That idea of renunciation can occur only in an egocentric consciousness. Naturally, people (those whom I call quite unevolved) are attached to things – when they have something, they don’t want to let go of it! That seems so childish to me! … For them, if they are obliged to give it up, it hurts! Because they identify with the things they hold on to. But that’s childish. The real process behind is … the amount of resistance in the things that developed on a certain basis of knowledge – a knowledge at a given time, no longer a knowledge at another time – a partial knowledge, not fleeting but impermanent. There is a whole collection of things built on that knowledge, and they resist the Force that says, “No! It’s not true, (laughing) your basis is no longer true, away with it!” But then, “Oh, it hurts!” – that’s what people feel as renunciation.
August 24, 1963
* * *
So the method of renunciation may be tried, but it’s a method for someone who wants to cut himself off from others. And can there be an integrality in that case? … It doesn’t seem possible to me.
Announcing publicly what you intend to do helps considerably. It may give rise to objections, contempt, conflicts, but that’s largely made up for by the public “expectation,” if we may say so: by what others expect from you. That was certainly the reason for those robes: to let people know. Obviously, you may incur the contempt and ill will of some people, but there are all those who feel, “I mustn’t touch this, I mustn’t have anything to do with it, it’s not my concern.”
I don’t know why, it has always seemed to me to be showing off – it may not be that, and in certain cases it isn’t, but still it’s a way of telling people, “Ah! Here is what I am.” And as I said, it may help, but there are drawbacks.
It’s still childish.
All those things are methods, stages on the way, but … true freedom is being free from everything – including from all methods.
It’s a restriction, a narrowing, while the True Thing is a blossoming, a widening, an identification with everything.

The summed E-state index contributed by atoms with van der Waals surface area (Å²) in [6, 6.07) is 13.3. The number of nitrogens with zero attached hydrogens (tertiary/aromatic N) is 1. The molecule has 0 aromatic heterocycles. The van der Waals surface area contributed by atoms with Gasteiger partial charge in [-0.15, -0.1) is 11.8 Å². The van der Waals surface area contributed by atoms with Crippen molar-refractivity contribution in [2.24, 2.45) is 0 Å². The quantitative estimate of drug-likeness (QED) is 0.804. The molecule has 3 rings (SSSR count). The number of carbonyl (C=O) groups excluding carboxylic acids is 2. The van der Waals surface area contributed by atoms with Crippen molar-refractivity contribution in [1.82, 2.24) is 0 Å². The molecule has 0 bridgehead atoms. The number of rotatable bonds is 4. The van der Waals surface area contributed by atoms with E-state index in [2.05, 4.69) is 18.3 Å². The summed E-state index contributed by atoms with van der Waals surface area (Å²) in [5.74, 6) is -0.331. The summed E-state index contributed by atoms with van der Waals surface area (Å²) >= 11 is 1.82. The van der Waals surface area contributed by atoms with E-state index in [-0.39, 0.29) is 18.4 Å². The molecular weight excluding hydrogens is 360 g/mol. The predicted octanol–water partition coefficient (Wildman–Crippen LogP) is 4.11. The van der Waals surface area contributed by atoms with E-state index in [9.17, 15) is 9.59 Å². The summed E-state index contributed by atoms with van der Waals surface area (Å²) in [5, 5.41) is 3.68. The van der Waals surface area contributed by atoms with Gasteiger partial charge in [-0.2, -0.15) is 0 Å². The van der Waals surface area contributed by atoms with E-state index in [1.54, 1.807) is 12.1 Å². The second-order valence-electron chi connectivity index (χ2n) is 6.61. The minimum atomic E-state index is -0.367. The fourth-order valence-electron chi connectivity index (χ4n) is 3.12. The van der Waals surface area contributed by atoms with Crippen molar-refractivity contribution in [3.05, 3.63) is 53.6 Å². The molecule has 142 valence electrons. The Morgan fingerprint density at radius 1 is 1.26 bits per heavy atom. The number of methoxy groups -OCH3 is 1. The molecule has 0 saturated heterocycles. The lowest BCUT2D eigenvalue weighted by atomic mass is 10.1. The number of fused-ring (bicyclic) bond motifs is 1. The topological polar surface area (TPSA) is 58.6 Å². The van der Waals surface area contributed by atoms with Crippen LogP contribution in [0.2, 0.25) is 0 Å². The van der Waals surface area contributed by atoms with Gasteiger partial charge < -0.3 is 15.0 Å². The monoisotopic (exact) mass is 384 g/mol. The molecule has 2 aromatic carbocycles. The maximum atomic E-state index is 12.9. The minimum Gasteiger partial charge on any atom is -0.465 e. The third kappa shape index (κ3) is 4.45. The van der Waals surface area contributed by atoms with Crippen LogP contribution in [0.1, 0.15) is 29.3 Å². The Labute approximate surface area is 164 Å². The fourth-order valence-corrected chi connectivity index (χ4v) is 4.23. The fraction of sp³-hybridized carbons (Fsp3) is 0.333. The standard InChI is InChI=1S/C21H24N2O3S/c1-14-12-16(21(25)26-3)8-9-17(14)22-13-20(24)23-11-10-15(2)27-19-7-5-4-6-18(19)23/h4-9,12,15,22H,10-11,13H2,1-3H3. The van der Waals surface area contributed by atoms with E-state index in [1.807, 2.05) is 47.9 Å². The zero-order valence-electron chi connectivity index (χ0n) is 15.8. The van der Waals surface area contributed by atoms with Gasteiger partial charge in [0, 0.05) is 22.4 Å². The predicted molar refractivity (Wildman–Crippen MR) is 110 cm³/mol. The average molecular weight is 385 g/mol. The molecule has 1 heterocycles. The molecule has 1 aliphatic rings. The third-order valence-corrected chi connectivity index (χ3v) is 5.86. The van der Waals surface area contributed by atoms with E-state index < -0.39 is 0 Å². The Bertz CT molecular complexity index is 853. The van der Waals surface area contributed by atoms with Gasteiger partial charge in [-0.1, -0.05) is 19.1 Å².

When you reduce and reduce and reduce yourself, you don’t feel you’re losing yourself, it takes away the fear of losing yourself – you become something solid and compact. But the method of widening – maximum widening – there, you must … you mustn’t be afraid of losing yourself.
It’s far more difficult.
Words of Sri Aurobindo
“Sannyasa [renunciation of worldly life] has a formal garb and outer tokens; therefore men think they can easily recognise it; but the freedom of a Janaka does not proclaim itself and it wears the garb of the world; to its presence even Narada was blinded.”
* * *
For the sadhaka of an integral Yoga none of these reasons are valid. With weakness and selfishness, however spiritual in their guise or trend, he can have no dealings; a divine strength and courage and a divine compassion and helpfulness are the very stuff of that which he would be, they are that very nature of the Divine which he would take upon himself as a robe of spiritual light and beauty. The revolvings of the great wheel bring to him no sense of terror or giddiness; he rises above it in his soul and knows from above their divine law and their divine purpose. The difficulty of harmonising the divine life with human living, of being in God and yet living in man is the very difficulty that he is set here to solve and not to shun. He has learned that the joy, the peace and the deliverance are an imperfect crown and no real possession if they do not form a state secure in itself, inalienable to the soul, not dependent on aloofness and inaction but firm in the storm and the race and the battle, unsullied whether by the joy of the world or by its suffering. The ecstasy of the divine embrace will not abandon him because he obeys the impulse of divine love for God in humanity; or if it seems to draw back from him for a while, he knows by experience that it is to try and test him still farther so that some imperfection in his own way of meeting it may fall away from him. Personal salvation he does not seek except as a necessity for the human fulfilment and because he who is himself in bonds cannot easily free others,— though to God nothing is impossible; for a heaven of personal joys he has no hankerings even as a hell of personal sufferings has for him no terrors. If there is an opposition between the spiritual life and that of the world, it is that gulf which he is here to bridge, that opposition which he is here to change into a harmony. If the world is ruled by the flesh and the devil, all the more reason that the children of Immortality should be here to conquer it for God and the Spirit. If life is an insanity, then there are so many million souls to whom there must be brought the light of divine reason; if a dream, yet is it real within itself to so many dreamers who must be brought either to dream nobler dreams or to awaken; or if a lie, then the truth has to be given to the deluded. Nor, if it be said that only by the luminous example of escape from the world can we help the world, shall we accept that dogma, since the contrary example of great Avataras is there to show that not only by rejecting the life of the world as it is can we help, but also and more by accepting and uplifting it. And if it is a play of the All-Existence, then we may well consent to play out our part in it with grace and courage, well take delight in the game along with our divine Playmate.